By Monica Mitrovic
Brookhaven College will host its annual African-American Read-In at 10:30 a.m. Feb. 14 in the Performance Hall as a celebration of Black History Month.
The purpose of the read-in is to introduce students to African-American literature, Hazel Carlos, an English professor, said in an email to The Courier.
“This year we hope to present poems that speak to the times [and] that demonstrate a continued effort on the part of poets to address issues of their time,” Carlos said.
This year’s theme is Poetry for Our Times. Carlos said she hopes the theme showcases the strength and courage people have displayed throughout history. She also said she hopes the event emphasizes the beauty of language and how influential it can be in pushing people through difficult times.
Brookhaven’s African-American Read-In will carry a special message in response to the current sociopolitical environment, Carlos said. “We begin in slavery and come all the way up to President Obama, communicating a range of emotions, but always with an underlying theme of hope, unity and faith in America and its promises.”
The Dallas African-American Read-In was founded by Carla Ranger, then executive director of Dallas County Community College District’s office of educational partnerships, according to a 2006 district press release.
“Through the read-in, we share the joys of literature and the legacy of African-American writers with members of the community, creating a celebration of families and friends based on books, stories, poetry and essays,” Ranger said.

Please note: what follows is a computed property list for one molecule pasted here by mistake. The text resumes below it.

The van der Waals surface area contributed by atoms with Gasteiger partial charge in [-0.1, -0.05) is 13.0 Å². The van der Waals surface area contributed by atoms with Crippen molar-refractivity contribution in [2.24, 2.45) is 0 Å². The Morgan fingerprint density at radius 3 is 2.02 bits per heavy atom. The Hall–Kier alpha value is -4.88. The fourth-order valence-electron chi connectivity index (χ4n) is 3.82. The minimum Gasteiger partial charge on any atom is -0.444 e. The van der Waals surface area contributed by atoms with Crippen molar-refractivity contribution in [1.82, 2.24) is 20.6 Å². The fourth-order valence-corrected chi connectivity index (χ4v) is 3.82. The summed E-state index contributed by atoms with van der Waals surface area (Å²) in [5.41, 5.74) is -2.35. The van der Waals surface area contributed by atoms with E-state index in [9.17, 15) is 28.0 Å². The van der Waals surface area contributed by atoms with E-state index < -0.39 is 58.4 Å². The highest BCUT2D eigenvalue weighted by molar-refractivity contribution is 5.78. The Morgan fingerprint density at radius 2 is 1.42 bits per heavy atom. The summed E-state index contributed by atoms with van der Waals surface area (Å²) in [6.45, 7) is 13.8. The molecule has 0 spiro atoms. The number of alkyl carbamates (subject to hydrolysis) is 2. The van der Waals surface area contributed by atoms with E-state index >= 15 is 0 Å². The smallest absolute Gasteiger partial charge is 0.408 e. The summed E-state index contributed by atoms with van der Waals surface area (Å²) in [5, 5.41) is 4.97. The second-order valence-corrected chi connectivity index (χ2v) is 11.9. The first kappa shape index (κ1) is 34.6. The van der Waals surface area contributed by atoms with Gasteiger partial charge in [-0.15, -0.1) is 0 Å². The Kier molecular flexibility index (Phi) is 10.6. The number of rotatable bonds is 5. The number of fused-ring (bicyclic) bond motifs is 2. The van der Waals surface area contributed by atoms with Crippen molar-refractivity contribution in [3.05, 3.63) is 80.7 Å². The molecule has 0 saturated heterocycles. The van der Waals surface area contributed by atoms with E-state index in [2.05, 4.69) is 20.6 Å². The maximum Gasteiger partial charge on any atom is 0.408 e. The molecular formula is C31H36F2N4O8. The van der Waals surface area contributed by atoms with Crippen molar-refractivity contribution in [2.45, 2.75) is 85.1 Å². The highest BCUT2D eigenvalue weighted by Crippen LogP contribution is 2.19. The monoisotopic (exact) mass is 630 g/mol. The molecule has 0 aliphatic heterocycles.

Brookhaven’s program is not limited to poetry readings. Carlos said past African-American Read-Ins presented dance and excerpts from impactful speeches.
During the November 1989 meeting, the Black Caucus of the National Council of Teachers of English accepted a recommendation that the Black Caucus sponsor a nationwide read-in on the first Sunday of February, according to NCTE.org. The idea originated with Dr. Jerrie Cobb Scott, an active member of NCTE and the Black Caucus.
According to NCTE Council Chronicle, “the African-American Read-In is built on the confident belief that a community literary event can inspire diversity, encourage reading among younger generations and promote talented African-American authors.” The goal is for African-American read-ins to eventually become a central part of Black History Month celebrations.